Fonts and Fluency: The Effects of Typeface Familiarity, Appropriateness, and Personality on Reader Judgments (2013)
Type of ContentTheses / Dissertations
Degree NameMaster of Science
PublisherUniversity of Canterbury. Department of Psychology
AuthorsWang, Timothy Tien-Loushow all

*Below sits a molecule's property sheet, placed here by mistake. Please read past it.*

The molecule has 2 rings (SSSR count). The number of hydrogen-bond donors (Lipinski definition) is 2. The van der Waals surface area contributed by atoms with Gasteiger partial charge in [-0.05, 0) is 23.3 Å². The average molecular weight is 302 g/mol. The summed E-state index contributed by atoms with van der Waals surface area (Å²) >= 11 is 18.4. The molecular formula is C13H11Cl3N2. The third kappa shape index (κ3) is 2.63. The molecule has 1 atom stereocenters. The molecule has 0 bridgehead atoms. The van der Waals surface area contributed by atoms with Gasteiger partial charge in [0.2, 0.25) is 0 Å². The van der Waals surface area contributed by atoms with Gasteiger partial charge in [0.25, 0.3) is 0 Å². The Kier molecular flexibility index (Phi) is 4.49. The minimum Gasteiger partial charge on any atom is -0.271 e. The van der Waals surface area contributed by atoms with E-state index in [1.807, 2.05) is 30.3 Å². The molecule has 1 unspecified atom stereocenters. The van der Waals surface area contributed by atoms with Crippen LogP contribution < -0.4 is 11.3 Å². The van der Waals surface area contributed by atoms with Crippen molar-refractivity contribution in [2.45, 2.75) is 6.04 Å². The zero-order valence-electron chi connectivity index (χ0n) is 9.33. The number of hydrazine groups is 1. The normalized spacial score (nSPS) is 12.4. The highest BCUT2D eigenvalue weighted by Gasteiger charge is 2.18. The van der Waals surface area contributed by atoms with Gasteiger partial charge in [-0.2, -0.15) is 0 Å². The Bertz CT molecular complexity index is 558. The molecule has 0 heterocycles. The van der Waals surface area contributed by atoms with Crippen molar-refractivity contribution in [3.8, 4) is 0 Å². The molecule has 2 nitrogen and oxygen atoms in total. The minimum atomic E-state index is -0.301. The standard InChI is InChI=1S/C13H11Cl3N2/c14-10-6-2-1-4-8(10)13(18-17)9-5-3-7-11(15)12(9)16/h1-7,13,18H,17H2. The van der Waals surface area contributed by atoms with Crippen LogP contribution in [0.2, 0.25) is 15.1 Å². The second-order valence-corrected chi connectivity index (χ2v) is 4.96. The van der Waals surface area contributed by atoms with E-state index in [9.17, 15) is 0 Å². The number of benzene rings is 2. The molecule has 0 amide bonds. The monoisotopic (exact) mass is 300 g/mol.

The advent of digital typography has seen the printed letter permeate many aspects of our world, due to its function as the visual manifestation of verbal language. However, few scientific researchers have paid attention to these innocuous and ubiquitous characters. Furthermore, existing typeface research has generally been divided into two strands: For nearly ninety years, communicators (writing, marketing, business, and design professionals) have made attempts to investigate how typefaces of different classes and styles might indicate different personalities to the viewer, and explored the notion of typeface appropriateness. More recently, psychologists have taken advantage of word processing software to manipulate perceptual fluency by changing the fonts of different documents, finding several interesting effects. In this study, two experiments were conducted, with the aim of acknowledging and synthesizing both lines of inquiry. In Experiment 1, a restaurant menu was printed with either an easy-to-read, fluent font or a difficult-to-read, disfluent font. It was expected that reading the disfluent font would influence participants’ (n = 110) choices from the menu as well as certain judgments about the dishes. However, there was only one significant effect, whereby participants who read the disfluent font expected to enjoy their chosen dessert less than those who read the fluent font. In Experiment 2, participants (n = 94) judged a person of the opposite sex using the Big Five Inventory, a measure of human personality. The target photograph was paired with a name set in one of two fonts (familiar and unfamiliar). Female participants rated the target higher on the factor of Openness when the name was printed in the novel font. The results of the current study indicate that to some extent, document designers may safely continue selecting typefaces through intuition, and do not necessarily need the supplementation of additional empirical research.